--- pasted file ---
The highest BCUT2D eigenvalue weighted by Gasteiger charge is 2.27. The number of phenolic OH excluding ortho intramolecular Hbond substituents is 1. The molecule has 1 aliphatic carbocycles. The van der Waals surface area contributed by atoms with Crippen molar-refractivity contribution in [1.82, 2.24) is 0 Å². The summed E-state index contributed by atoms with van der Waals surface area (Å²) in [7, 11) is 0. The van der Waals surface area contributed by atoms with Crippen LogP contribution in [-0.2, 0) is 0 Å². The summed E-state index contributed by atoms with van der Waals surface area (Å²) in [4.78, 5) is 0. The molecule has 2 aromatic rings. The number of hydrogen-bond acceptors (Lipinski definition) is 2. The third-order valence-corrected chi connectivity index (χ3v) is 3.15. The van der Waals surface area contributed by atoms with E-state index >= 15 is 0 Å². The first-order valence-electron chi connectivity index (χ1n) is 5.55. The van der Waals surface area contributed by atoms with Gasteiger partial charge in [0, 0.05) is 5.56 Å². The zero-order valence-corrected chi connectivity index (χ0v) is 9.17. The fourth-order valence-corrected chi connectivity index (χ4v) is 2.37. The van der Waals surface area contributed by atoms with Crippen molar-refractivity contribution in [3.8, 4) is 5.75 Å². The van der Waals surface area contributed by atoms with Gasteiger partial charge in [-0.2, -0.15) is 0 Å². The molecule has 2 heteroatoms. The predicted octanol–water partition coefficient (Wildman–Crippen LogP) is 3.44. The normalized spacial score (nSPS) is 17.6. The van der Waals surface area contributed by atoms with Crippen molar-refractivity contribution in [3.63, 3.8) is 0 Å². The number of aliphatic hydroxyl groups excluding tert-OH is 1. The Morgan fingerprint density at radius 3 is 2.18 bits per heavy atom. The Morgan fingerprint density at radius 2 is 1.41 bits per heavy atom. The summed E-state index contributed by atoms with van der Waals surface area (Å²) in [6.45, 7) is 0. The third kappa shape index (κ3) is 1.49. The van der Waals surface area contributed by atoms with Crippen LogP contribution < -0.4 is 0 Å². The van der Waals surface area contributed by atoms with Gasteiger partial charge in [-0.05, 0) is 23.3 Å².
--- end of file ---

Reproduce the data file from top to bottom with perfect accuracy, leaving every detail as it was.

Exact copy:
The highest BCUT2D eigenvalue weighted by Gasteiger charge is 2.27. The number of phenolic OH excluding ortho intramolecular Hbond substituents is 1. The molecule has 1 aliphatic carbocycles. The van der Waals surface area contributed by atoms with Crippen molar-refractivity contribution in [1.82, 2.24) is 0 Å². The summed E-state index contributed by atoms with van der Waals surface area (Å²) in [7, 11) is 0. The van der Waals surface area contributed by atoms with Crippen LogP contribution in [-0.2, 0) is 0 Å². The summed E-state index contributed by atoms with van der Waals surface area (Å²) in [4.78, 5) is 0. The molecule has 2 aromatic rings. The number of hydrogen-bond acceptors (Lipinski definition) is 2. The third-order valence-corrected chi connectivity index (χ3v) is 3.15. The van der Waals surface area contributed by atoms with E-state index >= 15 is 0 Å². The first-order valence-electron chi connectivity index (χ1n) is 5.55. The van der Waals surface area contributed by atoms with Gasteiger partial charge in [0, 0.05) is 5.56 Å². The zero-order valence-corrected chi connectivity index (χ0v) is 9.17. The fourth-order valence-corrected chi connectivity index (χ4v) is 2.37. The van der Waals surface area contributed by atoms with Crippen molar-refractivity contribution in [3.8, 4) is 5.75 Å². The van der Waals surface area contributed by atoms with Gasteiger partial charge in [-0.2, -0.15) is 0 Å². The molecule has 2 heteroatoms. The predicted octanol–water partition coefficient (Wildman–Crippen LogP) is 3.44. The normalized spacial score (nSPS) is 17.6. The van der Waals surface area contributed by atoms with Crippen molar-refractivity contribution in [3.63, 3.8) is 0 Å². The number of aliphatic hydroxyl groups excluding tert-OH is 1. The Morgan fingerprint density at radius 3 is 2.18 bits per heavy atom. The Morgan fingerprint density at radius 2 is 1.41 bits per heavy atom. The summed E-state index contributed by atoms with van der Waals surface area (Å²) in [6.45, 7) is 0. The third kappa shape index (κ3) is 1.49. The van der Waals surface area contributed by atoms with Crippen LogP contribution < -0.4 is 0 Å². The van der Waals surface area contributed by atoms with Gasteiger partial charge in [-0.05, 0) is 23.3 Å².